Not a word of the fighting: Peace and War – Britain in 1914
British reticence meant the first World War’s full trauma was slow to emerge at home. Only in the 1920s and 1930s did the idea take hold that the ‘war to end all wars’ was a tragic, unnecessary waste
Farewell: soldiers wave goodbye as they leave Victoria Station in London. Photograph: Topical Press Agency/Getty
Peace and War: Britain in 1914
Head of Zeus
‘My diary for August 3rd, 1914, contains a most incongruous mixture of war and tennis,” Vera Brittain recalled in Testament of Youth, her harrowing memoir of the first World War. “I do not know,” the diary recorded, “how we all managed to play tennis so calmly and take quite an interest in the result. I suppose it is because we all know so little of the real meaning of war that we are so indifferent.”
That indifference would not last long. Great Britain declared war on Germany the next day. Within the month, almost 20,000 men in the British Expeditionary Force – the British army – had been killed, wounded or were missing in action. By the end of the war, in 1918, nearly nine million had been mobilised. A third of that number became casualties. About 900,000 died, of whom 49,000 were Irish. On July 1st, 1916, alone – the first day of the Battle of the Somme – there were 57,470 casualties, with 19,240 killed and 35,493 wounded. It remains the worst day in the history of the British army.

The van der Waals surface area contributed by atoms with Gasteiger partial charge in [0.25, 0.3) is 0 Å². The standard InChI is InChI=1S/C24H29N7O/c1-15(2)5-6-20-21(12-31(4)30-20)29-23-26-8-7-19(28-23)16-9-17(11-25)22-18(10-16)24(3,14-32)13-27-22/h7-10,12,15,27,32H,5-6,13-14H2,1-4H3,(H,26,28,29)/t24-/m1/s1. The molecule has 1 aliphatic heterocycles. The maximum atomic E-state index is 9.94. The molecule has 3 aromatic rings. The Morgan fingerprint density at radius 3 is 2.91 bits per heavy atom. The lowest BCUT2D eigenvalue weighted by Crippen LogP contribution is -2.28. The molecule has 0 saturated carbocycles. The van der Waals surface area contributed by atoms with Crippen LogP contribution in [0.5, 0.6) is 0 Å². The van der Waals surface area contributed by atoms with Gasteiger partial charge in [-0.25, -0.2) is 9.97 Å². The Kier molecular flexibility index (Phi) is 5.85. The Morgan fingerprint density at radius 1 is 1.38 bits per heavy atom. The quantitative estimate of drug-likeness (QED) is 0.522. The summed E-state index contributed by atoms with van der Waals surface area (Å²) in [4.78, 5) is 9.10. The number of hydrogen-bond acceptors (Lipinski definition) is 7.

The full impact of this national trauma took some time to emerge. In part that was due to the reticence displayed by most at the front, whose letters home often avoided the horrors of war. (“Not a word of the fighting, / But just the sheep on the hill, / And how you should get the crops in”, wrote the poet Ewart Alan Mackintosh, who was himself killed in 1917.)
Only in the 1920s and 1930s, as searing memoirs by authors such as Brittain and Robert Graves were published, did the idea take hold in the UK that the “war to end all wars” had been a tragedy and an unnecessary waste, not only for those who had died but also for those who survived. “We belonged to a doomed generation,” lamented the English writer Osbert Sitwell.
Even 100 years after its outbreak the war continues to provoke not just historiographical debate but also political controversy in Britain. Michael Gove, the British education secretary, recently scolded “left-wing academics” and the legacy of television programmes such as Blackadder for peddling views of the war that “reflect an, at best, ambiguous attitude to this country and, at worst, an unhappy compulsion on the part of some to denigrate virtues such as patriotism, honour and courage”.
The professor he named, Richard J Evans, Regius professor of history at Cambridge, hit back in kind, saying, “Gove has again shown his ignorance of history and his preference for mythmaking over scholarship.”